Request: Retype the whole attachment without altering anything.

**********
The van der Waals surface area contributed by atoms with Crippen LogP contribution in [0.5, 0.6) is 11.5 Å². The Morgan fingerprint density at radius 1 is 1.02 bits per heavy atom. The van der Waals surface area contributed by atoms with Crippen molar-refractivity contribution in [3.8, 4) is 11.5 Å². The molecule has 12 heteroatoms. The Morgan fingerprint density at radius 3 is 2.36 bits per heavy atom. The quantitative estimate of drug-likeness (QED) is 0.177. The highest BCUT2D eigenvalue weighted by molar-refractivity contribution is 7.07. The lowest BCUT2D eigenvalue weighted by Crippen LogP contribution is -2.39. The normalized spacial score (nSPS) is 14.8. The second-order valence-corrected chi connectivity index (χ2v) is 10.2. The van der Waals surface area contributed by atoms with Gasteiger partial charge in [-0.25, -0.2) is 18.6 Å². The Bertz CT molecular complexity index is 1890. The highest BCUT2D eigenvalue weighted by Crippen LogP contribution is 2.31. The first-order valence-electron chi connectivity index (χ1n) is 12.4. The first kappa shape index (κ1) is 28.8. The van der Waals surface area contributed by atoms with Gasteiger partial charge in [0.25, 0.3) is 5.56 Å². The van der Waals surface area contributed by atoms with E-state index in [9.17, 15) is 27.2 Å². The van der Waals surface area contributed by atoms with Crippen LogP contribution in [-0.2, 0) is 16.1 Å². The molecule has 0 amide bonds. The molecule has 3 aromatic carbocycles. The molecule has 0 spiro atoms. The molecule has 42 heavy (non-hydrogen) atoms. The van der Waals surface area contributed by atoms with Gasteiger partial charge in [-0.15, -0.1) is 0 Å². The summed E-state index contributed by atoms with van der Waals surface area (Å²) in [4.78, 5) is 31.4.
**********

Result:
The van der Waals surface area contributed by atoms with Crippen LogP contribution in [0.5, 0.6) is 11.5 Å². The Morgan fingerprint density at radius 1 is 1.02 bits per heavy atom. The van der Waals surface area contributed by atoms with Crippen molar-refractivity contribution in [3.8, 4) is 11.5 Å². The molecule has 12 heteroatoms. The Morgan fingerprint density at radius 3 is 2.36 bits per heavy atom. The quantitative estimate of drug-likeness (QED) is 0.177. The highest BCUT2D eigenvalue weighted by molar-refractivity contribution is 7.07. The lowest BCUT2D eigenvalue weighted by Crippen LogP contribution is -2.39. The normalized spacial score (nSPS) is 14.8. The second-order valence-corrected chi connectivity index (χ2v) is 10.2. The van der Waals surface area contributed by atoms with Gasteiger partial charge in [-0.25, -0.2) is 18.6 Å². The Bertz CT molecular complexity index is 1890. The highest BCUT2D eigenvalue weighted by Crippen LogP contribution is 2.31. The first-order valence-electron chi connectivity index (χ1n) is 12.4. The first kappa shape index (κ1) is 28.8. The van der Waals surface area contributed by atoms with Gasteiger partial charge in [0.25, 0.3) is 5.56 Å². The van der Waals surface area contributed by atoms with E-state index in [9.17, 15) is 27.2 Å². The van der Waals surface area contributed by atoms with Crippen LogP contribution in [-0.2, 0) is 16.1 Å². The molecule has 0 amide bonds. The molecule has 3 aromatic carbocycles. The molecule has 0 spiro atoms. The molecule has 42 heavy (non-hydrogen) atoms. The van der Waals surface area contributed by atoms with Gasteiger partial charge in [-0.15, -0.1) is 0 Å². The summed E-state index contributed by atoms with van der Waals surface area (Å²) in [4.78, 5) is 31.4.